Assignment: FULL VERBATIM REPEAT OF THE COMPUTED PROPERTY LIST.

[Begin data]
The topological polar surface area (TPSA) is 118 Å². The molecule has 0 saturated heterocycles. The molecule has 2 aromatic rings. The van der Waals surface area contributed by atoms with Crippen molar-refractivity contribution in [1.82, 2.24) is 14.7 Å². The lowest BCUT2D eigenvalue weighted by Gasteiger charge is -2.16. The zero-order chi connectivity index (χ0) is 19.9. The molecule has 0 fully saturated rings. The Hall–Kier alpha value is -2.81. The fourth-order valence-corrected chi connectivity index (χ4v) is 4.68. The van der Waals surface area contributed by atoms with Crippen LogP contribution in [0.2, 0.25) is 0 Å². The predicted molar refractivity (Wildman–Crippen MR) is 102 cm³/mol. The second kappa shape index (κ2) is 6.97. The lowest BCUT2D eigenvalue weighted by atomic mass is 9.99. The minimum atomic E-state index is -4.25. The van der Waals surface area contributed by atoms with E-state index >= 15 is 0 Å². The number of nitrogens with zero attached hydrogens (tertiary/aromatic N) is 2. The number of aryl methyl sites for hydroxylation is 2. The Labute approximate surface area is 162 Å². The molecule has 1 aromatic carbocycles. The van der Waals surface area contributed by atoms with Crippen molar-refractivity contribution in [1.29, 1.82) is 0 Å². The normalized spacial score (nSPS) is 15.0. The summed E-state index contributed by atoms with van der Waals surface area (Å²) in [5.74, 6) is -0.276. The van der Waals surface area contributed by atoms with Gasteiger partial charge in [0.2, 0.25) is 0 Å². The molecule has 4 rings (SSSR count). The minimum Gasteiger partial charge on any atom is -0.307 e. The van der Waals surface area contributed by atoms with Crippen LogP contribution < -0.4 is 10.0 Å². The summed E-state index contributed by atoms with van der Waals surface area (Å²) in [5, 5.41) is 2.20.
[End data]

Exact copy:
The topological polar surface area (TPSA) is 118 Å². The molecule has 0 saturated heterocycles. The molecule has 2 aromatic rings. The van der Waals surface area contributed by atoms with Crippen molar-refractivity contribution in [1.82, 2.24) is 14.7 Å². The lowest BCUT2D eigenvalue weighted by Gasteiger charge is -2.16. The zero-order chi connectivity index (χ0) is 19.9. The molecule has 0 fully saturated rings. The Hall–Kier alpha value is -2.81. The fourth-order valence-corrected chi connectivity index (χ4v) is 4.68. The van der Waals surface area contributed by atoms with Crippen LogP contribution in [0.2, 0.25) is 0 Å². The predicted molar refractivity (Wildman–Crippen MR) is 102 cm³/mol. The second kappa shape index (κ2) is 6.97. The lowest BCUT2D eigenvalue weighted by atomic mass is 9.99. The minimum atomic E-state index is -4.25. The van der Waals surface area contributed by atoms with E-state index >= 15 is 0 Å². The number of nitrogens with zero attached hydrogens (tertiary/aromatic N) is 2. The number of aryl methyl sites for hydroxylation is 2. The Labute approximate surface area is 162 Å². The molecule has 1 aromatic carbocycles. The van der Waals surface area contributed by atoms with Crippen molar-refractivity contribution in [1.29, 1.82) is 0 Å². The normalized spacial score (nSPS) is 15.0. The summed E-state index contributed by atoms with van der Waals surface area (Å²) in [5.74, 6) is -0.276. The van der Waals surface area contributed by atoms with Gasteiger partial charge in [0.2, 0.25) is 0 Å². The molecule has 4 rings (SSSR count). The minimum Gasteiger partial charge on any atom is -0.307 e. The van der Waals surface area contributed by atoms with Crippen LogP contribution < -0.4 is 10.0 Å². The summed E-state index contributed by atoms with van der Waals surface area (Å²) in [5, 5.41) is 2.20.